A new WhatsApp phishing campaign has been detected, posing as WhatsApp’s voice message function and attempting to deliver malware to at least 27,655 email addresses.
The goal of this phishing effort is to lead the recipient through a sequence of actions that will eventually lead to the installation of an information-stealing malware infection, allowing credential theft to take place. Today, information-stealing malware is widely transmitted through a variety of channels, with phishing remaining a popular method for threat actors.
Account credentials stored in browsers and applications are the most common data stolen by these special-purpose malware tools, but they also target cryptocurrency wallets, SSH keys, and even files kept on the machine.
As an enticement, WhatsApp voice messages
Researchers from Armorblox, who are always on the lookout for new phishing threats, found the latest WhatsApp voice message phishing threat. WhatsApp has had the ability to send voice messages to members in groups and private chats for years, and the capability was recently updated.
A timed phishing attempt imitates a WhatsApp notification saying that a new private message has been received. This email includes a “Play” button as well as information on the duration and creation time of the audio clip. The spammer, posing as a “Whatsapp Notifier” service, is using an email account associated with the Moscow Region’s Center for Road Safety.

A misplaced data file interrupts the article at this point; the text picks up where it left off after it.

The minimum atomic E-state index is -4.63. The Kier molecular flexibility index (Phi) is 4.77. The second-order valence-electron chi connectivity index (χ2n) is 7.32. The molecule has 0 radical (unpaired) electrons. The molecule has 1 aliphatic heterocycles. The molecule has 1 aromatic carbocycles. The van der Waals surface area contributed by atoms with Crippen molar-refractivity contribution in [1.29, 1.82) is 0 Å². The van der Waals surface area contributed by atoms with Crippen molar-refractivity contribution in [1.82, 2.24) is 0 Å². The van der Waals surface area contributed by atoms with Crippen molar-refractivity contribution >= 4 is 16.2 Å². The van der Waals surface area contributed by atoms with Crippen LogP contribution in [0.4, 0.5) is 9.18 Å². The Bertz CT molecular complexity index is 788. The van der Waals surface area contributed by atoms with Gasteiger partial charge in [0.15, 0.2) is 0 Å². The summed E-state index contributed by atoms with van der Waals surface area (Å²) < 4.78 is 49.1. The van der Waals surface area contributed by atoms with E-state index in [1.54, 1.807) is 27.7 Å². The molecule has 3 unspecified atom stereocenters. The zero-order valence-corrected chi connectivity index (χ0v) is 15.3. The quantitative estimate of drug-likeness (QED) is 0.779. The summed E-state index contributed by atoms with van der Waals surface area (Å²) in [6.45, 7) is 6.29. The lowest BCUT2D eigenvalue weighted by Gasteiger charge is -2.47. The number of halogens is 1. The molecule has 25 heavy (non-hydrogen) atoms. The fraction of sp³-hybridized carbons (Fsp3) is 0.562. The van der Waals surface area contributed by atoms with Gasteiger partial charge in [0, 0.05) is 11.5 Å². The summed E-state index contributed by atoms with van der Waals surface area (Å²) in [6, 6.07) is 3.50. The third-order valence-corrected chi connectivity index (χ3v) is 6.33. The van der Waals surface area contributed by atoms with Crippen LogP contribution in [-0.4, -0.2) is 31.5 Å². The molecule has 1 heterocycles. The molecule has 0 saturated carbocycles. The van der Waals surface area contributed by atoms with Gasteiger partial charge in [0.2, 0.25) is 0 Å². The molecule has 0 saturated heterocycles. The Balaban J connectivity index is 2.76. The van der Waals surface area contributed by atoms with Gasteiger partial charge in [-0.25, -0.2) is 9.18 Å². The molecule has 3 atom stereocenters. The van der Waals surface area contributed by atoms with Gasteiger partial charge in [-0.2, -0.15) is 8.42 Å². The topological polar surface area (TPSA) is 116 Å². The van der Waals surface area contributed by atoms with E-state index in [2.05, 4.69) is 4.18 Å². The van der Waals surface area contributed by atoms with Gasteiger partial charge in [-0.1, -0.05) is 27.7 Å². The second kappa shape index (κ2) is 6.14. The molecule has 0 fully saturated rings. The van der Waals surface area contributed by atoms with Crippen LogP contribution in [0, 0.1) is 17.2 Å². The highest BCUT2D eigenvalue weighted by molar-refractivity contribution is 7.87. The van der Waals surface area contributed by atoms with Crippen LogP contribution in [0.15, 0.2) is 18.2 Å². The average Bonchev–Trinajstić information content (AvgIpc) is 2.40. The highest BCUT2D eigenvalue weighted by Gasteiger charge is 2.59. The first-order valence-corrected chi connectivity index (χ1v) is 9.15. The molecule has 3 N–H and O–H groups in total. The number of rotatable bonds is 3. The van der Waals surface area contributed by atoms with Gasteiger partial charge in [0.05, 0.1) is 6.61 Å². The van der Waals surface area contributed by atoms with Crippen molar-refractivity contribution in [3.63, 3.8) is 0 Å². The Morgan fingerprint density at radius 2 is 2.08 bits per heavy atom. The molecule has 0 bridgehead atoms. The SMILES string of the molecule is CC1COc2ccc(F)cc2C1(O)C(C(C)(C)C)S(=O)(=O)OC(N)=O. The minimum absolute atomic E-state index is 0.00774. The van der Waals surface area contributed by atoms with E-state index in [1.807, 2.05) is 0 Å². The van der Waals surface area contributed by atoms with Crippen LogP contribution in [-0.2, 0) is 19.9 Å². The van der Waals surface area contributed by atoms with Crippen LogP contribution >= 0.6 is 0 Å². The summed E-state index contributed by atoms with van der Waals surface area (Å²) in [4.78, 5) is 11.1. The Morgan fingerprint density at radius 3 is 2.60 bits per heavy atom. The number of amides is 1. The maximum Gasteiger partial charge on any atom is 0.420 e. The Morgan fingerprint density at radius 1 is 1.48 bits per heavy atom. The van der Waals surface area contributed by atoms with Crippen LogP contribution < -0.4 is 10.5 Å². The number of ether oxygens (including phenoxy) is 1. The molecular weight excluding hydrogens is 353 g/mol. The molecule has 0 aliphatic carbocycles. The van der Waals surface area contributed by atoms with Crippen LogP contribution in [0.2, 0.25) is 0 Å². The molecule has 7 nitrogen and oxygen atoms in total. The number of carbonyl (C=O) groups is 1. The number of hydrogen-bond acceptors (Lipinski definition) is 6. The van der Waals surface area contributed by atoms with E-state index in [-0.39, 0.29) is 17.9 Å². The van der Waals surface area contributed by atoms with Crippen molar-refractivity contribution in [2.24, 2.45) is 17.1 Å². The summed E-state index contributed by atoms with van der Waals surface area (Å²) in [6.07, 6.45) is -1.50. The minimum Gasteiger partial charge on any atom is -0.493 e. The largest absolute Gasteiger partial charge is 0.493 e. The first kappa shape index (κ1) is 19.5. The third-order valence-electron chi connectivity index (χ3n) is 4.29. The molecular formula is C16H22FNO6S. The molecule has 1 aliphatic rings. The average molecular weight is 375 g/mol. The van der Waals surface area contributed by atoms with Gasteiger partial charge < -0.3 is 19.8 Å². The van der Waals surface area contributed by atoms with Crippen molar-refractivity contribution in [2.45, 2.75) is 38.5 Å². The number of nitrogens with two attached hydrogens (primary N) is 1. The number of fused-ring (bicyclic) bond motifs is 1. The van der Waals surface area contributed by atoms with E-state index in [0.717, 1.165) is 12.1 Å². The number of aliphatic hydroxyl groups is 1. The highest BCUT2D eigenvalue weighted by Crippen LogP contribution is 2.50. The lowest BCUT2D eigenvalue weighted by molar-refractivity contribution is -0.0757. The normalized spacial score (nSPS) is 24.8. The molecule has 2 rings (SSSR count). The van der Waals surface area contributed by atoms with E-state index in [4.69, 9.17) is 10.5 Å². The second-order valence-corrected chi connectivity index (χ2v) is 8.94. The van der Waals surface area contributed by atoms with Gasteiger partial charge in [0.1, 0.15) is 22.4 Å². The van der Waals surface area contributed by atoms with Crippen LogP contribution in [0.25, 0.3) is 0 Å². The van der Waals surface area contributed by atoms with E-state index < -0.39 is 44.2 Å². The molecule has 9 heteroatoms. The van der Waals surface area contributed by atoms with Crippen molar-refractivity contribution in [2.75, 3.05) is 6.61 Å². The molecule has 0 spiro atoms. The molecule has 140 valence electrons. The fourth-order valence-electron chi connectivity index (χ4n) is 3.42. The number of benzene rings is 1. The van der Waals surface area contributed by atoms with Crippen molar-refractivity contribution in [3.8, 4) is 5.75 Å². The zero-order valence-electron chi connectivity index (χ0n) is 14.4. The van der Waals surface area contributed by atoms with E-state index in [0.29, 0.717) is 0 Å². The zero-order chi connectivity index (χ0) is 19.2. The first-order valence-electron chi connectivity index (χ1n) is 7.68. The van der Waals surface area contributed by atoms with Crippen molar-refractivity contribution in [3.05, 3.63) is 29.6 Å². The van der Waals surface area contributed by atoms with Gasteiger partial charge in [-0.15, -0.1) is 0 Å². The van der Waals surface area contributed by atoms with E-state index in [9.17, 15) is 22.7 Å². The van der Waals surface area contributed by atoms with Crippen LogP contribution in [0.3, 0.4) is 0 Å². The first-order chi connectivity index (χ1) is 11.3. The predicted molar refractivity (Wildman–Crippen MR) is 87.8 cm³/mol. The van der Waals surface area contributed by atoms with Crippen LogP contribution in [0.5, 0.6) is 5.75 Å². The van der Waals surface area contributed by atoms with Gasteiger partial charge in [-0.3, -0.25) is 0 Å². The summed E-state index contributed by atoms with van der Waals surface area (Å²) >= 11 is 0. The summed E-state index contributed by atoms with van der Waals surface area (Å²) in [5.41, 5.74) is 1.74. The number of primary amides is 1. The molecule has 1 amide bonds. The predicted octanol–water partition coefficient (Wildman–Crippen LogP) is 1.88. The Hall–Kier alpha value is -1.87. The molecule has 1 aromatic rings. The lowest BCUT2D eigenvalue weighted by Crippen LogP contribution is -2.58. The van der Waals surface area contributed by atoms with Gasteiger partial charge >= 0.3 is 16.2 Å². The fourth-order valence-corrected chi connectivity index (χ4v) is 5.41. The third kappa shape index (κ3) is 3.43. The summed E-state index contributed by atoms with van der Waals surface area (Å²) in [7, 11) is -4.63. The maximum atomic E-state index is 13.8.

Reproduced from bleepingcomputer.com
Communications are not identified or stopped by email security solutions because this is a genuine and reputable company, which is normally the biggest problem for phishing actors.
Armorblox feels this is an instance of hackers exploiting the domain for their own gain, with the corporation unknowingly playing a part. The recipient is routed to a website that displays an allow/block prompt for installing a JS/Kryptic trojan if they click the “Play” button in the message body. The threat actors offer a web page suggesting that you must click “Allow” to demonstrate you are not a robot to fool the victim into clicking “Allow.”
Clicking these allow buttons, on the other hand, will sign the user up for browser notifications that will send them in-browser adverts for frauds, adult sites, and malware. This basic trick can be quite effective with those who aren’t consciously aware of their online actions or who aren’t thinking twice about them. When the user selects the “allow” option, the browser will prompt them to install the payload, which in this case is data-stealing malware.
The fact that the emails in this campaign bypassed several secure email providers makes it a particularly nasty case, although there were plenty of signs that it was phishing.
First, the email address has nothing to do with WhatsApp, and the landing URL that asks victims to click “Allow” to confirm they are real having the same problem. Both are clearly outside of WhatsApp’s domain space. Second, while voice messages received on WhatsApp are automatically downloaded in the client app, the IM firm will never notify you via email that you have received one. Finally, phishing email lacks the WhatsApp logo, which is probably certainly to avoid problems with Gmail’s VMC checks, which were implemented last year.
To avoid being a victim of phishing, always take your time to investigate potential symptoms of fraud when getting communications that make unusual claims, and never act quickly.
If you need to double-check something, go to the official website or application and do it yourself, rather than relying on URLs or directions in the message.